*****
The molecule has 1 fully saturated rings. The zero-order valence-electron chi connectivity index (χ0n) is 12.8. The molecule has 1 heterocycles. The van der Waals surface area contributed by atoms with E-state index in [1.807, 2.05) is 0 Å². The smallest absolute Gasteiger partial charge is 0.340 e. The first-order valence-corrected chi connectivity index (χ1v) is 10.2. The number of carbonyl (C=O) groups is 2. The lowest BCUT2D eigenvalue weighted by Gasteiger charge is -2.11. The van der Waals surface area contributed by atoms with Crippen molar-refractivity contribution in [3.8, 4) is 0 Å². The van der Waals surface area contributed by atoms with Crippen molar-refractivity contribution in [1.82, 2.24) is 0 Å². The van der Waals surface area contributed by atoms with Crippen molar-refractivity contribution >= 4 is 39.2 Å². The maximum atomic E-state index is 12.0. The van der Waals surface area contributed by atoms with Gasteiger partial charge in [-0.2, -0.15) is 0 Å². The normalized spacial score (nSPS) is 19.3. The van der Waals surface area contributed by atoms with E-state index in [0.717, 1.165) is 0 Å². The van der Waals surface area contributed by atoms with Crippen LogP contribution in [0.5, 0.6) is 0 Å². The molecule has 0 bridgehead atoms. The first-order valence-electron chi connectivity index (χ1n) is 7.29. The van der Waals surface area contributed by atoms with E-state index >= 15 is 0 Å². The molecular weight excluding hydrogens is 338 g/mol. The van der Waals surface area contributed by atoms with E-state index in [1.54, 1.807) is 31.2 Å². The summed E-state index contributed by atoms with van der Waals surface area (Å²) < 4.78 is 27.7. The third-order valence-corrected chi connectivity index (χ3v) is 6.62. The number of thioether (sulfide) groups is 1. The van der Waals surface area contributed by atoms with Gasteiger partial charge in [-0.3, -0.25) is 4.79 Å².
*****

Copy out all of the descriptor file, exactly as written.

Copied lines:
The molecule has 1 fully saturated rings. The zero-order valence-electron chi connectivity index (χ0n) is 12.8. The molecule has 1 heterocycles. The van der Waals surface area contributed by atoms with E-state index in [1.807, 2.05) is 0 Å². The smallest absolute Gasteiger partial charge is 0.340 e. The first-order valence-corrected chi connectivity index (χ1v) is 10.2. The number of carbonyl (C=O) groups is 2. The lowest BCUT2D eigenvalue weighted by Gasteiger charge is -2.11. The van der Waals surface area contributed by atoms with Crippen molar-refractivity contribution in [3.8, 4) is 0 Å². The van der Waals surface area contributed by atoms with Crippen molar-refractivity contribution in [1.82, 2.24) is 0 Å². The van der Waals surface area contributed by atoms with Crippen molar-refractivity contribution >= 4 is 39.2 Å². The maximum atomic E-state index is 12.0. The van der Waals surface area contributed by atoms with Gasteiger partial charge in [-0.2, -0.15) is 0 Å². The normalized spacial score (nSPS) is 19.3. The van der Waals surface area contributed by atoms with E-state index in [0.717, 1.165) is 0 Å². The van der Waals surface area contributed by atoms with Crippen LogP contribution in [0.5, 0.6) is 0 Å². The molecule has 0 bridgehead atoms. The first-order valence-electron chi connectivity index (χ1n) is 7.29. The van der Waals surface area contributed by atoms with E-state index >= 15 is 0 Å². The molecular weight excluding hydrogens is 338 g/mol. The van der Waals surface area contributed by atoms with E-state index in [1.54, 1.807) is 31.2 Å². The summed E-state index contributed by atoms with van der Waals surface area (Å²) < 4.78 is 27.7. The third-order valence-corrected chi connectivity index (χ3v) is 6.62. The number of thioether (sulfide) groups is 1. The van der Waals surface area contributed by atoms with Gasteiger partial charge in [-0.3, -0.25) is 4.79 Å².